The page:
The object passed close to Earth and its surface appears pitch black.

NASA’s Goldstone radar used to investigate objects in the solar system, captured in detail one of the most elongated asteroids ever photographed, the US space agency said on Friday.

The asteroid known as 2011 AG5, nearly 500 metres long and about 150 metres wide, passed close to Earth on 3 February – in astronomical terms – at a distance of about 1.8 million kilometres, nearly five times the distance between our planet and the moon.

2.5 hour timelapse of #asteroid (367789) 2011 AG5 as it passed through Sextans last night. The 140 meter body peaks at magnitude 14.3 as it approaches 4.7 lunar distances from Earth on Feb 3rd. Sky motion of about 29’/hr. Taken from my back garden in London, UK.

— Thomas Wocial (@t_wocial) February 2, 2023

Scientists at NASA’s Jet Propulsion Laboratory closely followed the “extremely elongated” object, discovering previously unknown details such as its dimensions and shape. “Of the 1,040 near-Earth objects observed by planetary radar to date, this is one of the most elongated we’ve seen,” said Lance Benner, lead scientist at the lab.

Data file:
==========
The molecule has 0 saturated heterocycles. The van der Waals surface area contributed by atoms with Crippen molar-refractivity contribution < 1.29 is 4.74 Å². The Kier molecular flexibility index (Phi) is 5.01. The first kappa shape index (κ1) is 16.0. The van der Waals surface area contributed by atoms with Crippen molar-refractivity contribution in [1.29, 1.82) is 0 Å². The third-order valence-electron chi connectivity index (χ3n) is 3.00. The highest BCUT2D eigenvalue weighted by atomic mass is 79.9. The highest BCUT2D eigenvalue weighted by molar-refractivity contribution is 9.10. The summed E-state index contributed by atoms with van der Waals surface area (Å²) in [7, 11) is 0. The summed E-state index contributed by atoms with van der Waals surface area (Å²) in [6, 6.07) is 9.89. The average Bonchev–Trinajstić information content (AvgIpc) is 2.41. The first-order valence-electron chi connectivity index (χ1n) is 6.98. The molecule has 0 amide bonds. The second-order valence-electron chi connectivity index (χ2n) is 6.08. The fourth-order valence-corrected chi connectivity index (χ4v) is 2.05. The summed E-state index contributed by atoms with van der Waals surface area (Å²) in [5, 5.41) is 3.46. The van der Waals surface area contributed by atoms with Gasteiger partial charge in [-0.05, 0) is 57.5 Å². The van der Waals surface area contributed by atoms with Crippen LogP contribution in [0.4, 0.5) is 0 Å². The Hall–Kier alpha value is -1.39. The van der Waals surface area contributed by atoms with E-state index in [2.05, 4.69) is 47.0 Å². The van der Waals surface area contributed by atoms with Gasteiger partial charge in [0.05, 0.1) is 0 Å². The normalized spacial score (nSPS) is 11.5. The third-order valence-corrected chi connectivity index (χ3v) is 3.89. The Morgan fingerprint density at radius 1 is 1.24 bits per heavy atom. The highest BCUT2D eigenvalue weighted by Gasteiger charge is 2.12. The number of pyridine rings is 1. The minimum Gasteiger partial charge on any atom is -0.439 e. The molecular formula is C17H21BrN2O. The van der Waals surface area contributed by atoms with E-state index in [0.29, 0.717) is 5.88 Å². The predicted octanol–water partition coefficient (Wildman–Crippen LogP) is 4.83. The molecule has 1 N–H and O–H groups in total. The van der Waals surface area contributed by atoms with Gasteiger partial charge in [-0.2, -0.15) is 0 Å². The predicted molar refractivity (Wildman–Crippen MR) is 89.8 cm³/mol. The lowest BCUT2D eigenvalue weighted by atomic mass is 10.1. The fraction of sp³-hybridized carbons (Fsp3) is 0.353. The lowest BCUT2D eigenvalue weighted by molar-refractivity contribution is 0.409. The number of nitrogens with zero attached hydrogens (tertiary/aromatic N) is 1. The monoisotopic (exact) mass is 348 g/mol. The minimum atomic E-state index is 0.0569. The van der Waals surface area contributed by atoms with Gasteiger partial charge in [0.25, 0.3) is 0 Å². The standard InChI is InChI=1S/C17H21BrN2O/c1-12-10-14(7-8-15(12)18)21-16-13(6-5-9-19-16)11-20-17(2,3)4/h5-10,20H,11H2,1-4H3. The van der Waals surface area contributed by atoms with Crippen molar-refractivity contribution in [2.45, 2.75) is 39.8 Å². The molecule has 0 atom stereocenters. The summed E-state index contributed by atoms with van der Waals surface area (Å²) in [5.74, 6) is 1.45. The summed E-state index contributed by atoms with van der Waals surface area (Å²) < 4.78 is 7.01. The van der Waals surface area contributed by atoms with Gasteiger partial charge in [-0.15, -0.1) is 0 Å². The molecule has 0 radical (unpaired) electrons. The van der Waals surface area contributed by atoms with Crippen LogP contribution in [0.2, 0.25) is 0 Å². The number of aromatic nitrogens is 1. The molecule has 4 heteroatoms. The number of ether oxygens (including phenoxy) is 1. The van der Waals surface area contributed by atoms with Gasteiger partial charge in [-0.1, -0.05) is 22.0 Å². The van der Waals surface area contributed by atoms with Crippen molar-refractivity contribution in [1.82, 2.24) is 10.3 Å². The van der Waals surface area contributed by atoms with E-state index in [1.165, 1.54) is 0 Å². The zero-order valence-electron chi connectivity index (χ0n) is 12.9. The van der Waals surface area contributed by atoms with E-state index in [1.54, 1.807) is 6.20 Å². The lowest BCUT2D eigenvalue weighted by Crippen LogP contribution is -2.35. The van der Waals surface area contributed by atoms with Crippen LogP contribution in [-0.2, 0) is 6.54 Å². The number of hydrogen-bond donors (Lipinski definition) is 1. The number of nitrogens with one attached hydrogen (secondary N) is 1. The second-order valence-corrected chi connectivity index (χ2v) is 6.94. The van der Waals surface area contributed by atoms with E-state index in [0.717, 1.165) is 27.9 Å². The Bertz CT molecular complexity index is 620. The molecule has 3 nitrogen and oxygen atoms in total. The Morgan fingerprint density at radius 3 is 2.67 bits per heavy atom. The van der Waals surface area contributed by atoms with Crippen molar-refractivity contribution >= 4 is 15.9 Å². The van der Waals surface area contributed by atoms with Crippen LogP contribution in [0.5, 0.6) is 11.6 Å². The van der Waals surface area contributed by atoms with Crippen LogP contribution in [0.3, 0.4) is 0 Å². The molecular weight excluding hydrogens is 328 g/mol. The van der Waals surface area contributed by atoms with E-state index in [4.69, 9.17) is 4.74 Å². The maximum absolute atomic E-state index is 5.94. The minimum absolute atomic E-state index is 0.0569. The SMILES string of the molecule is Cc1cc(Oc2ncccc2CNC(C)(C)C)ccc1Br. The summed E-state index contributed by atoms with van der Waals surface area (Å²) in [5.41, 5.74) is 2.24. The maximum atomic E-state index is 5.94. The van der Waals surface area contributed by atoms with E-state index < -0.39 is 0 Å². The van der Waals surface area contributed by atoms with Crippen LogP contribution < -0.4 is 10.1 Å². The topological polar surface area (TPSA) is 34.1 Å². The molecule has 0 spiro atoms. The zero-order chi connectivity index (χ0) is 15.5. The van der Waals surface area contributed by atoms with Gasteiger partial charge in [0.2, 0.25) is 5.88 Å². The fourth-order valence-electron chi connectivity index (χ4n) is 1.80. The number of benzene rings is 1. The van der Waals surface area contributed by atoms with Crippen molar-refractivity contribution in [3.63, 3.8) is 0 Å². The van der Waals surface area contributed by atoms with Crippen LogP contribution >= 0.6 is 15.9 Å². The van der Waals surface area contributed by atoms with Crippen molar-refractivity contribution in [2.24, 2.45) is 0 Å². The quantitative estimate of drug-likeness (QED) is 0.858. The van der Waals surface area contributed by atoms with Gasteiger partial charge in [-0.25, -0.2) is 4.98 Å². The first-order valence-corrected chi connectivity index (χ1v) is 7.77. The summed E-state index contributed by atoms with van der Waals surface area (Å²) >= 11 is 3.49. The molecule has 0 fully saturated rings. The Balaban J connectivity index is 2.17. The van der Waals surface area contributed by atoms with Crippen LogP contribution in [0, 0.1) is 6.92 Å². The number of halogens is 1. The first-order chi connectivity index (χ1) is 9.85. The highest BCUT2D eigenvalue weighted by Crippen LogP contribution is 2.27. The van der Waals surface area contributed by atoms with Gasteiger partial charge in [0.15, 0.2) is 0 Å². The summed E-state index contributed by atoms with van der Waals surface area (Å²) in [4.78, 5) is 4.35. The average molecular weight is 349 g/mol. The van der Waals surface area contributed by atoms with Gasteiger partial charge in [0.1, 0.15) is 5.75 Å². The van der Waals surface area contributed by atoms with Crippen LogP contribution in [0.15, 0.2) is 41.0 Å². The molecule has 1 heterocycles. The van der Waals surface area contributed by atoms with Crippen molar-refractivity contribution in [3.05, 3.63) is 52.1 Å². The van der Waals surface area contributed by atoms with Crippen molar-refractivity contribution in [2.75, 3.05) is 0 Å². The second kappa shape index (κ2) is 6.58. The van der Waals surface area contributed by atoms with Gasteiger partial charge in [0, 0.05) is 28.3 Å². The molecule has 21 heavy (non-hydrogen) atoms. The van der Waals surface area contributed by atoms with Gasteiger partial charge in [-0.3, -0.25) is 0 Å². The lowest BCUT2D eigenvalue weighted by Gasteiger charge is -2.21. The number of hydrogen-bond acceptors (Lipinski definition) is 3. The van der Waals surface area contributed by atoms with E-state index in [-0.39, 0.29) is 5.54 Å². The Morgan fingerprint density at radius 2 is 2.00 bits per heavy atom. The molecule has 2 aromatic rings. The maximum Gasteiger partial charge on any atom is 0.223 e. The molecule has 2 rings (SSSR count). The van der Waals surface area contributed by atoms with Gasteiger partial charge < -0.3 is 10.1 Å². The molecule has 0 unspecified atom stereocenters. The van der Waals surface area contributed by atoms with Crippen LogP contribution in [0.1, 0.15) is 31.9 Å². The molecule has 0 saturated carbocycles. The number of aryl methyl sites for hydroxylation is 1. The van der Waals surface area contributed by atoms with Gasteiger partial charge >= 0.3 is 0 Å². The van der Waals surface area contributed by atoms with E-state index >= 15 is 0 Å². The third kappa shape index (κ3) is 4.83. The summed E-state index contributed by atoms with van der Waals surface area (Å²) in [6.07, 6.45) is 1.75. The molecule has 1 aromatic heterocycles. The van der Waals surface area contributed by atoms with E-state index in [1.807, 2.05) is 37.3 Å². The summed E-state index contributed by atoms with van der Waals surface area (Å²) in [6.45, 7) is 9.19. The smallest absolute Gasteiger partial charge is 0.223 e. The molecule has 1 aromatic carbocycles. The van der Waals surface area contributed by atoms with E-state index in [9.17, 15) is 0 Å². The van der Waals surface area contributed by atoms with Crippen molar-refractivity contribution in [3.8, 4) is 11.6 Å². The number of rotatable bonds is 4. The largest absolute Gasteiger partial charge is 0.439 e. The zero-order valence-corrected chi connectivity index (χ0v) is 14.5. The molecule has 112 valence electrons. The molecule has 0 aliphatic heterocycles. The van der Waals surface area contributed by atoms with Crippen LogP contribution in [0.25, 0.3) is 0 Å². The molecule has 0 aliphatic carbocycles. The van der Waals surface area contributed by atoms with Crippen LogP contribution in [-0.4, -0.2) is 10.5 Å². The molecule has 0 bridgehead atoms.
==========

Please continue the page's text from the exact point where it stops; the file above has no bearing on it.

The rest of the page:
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Coal-black surface

The Goldstone radar observations were carried out between 29 January and 4 February, revealing that the asteroid has a large, wide concavity on one of its two hemispheres, as well as a surface that would appear coal-black to the human eye.

The observations also confirmed that 2011 AG5 has a slow rotation speed on its own axis, taking nine hours to complete. On the other hand, the asteroid orbits the Sun in 621 days and its next close approach to Earth will occur in 2040, when it is expected to pass at a safe distance of about 1.1 million km.

The original article can be found here